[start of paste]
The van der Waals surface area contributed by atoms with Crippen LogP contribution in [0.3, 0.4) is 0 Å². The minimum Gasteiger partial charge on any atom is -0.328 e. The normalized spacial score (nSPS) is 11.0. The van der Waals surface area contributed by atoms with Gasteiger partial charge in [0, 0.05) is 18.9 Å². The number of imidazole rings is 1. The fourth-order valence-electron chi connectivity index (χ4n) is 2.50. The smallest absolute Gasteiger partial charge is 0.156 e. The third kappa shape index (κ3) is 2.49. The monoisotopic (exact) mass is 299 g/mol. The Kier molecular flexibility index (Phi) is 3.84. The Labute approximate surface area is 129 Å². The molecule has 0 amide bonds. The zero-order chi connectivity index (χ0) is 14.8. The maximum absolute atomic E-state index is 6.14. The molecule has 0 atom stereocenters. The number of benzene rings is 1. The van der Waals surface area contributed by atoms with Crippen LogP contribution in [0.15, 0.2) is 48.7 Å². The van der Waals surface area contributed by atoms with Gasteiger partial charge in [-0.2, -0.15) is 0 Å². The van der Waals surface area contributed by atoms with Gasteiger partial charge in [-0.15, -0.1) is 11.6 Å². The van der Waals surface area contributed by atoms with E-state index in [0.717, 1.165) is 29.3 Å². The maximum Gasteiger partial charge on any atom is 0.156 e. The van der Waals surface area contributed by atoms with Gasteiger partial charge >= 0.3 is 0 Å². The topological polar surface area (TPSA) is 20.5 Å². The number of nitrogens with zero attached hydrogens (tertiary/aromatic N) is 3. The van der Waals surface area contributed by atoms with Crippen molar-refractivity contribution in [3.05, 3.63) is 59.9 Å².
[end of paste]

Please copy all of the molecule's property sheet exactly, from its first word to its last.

The van der Waals surface area contributed by atoms with Crippen LogP contribution in [0.3, 0.4) is 0 Å². The minimum Gasteiger partial charge on any atom is -0.328 e. The normalized spacial score (nSPS) is 11.0. The van der Waals surface area contributed by atoms with Gasteiger partial charge in [0, 0.05) is 18.9 Å². The number of imidazole rings is 1. The fourth-order valence-electron chi connectivity index (χ4n) is 2.50. The smallest absolute Gasteiger partial charge is 0.156 e. The third kappa shape index (κ3) is 2.49. The monoisotopic (exact) mass is 299 g/mol. The Kier molecular flexibility index (Phi) is 3.84. The Labute approximate surface area is 129 Å². The molecule has 0 amide bonds. The zero-order chi connectivity index (χ0) is 14.8. The maximum absolute atomic E-state index is 6.14. The molecule has 0 atom stereocenters. The number of benzene rings is 1. The van der Waals surface area contributed by atoms with Crippen LogP contribution in [0.15, 0.2) is 48.7 Å². The van der Waals surface area contributed by atoms with Gasteiger partial charge in [-0.2, -0.15) is 0 Å². The van der Waals surface area contributed by atoms with Gasteiger partial charge in [-0.15, -0.1) is 11.6 Å². The van der Waals surface area contributed by atoms with E-state index in [0.717, 1.165) is 29.3 Å². The maximum Gasteiger partial charge on any atom is 0.156 e. The van der Waals surface area contributed by atoms with Gasteiger partial charge >= 0.3 is 0 Å². The topological polar surface area (TPSA) is 20.5 Å². The number of nitrogens with zero attached hydrogens (tertiary/aromatic N) is 3. The van der Waals surface area contributed by atoms with Crippen molar-refractivity contribution in [3.05, 3.63) is 59.9 Å².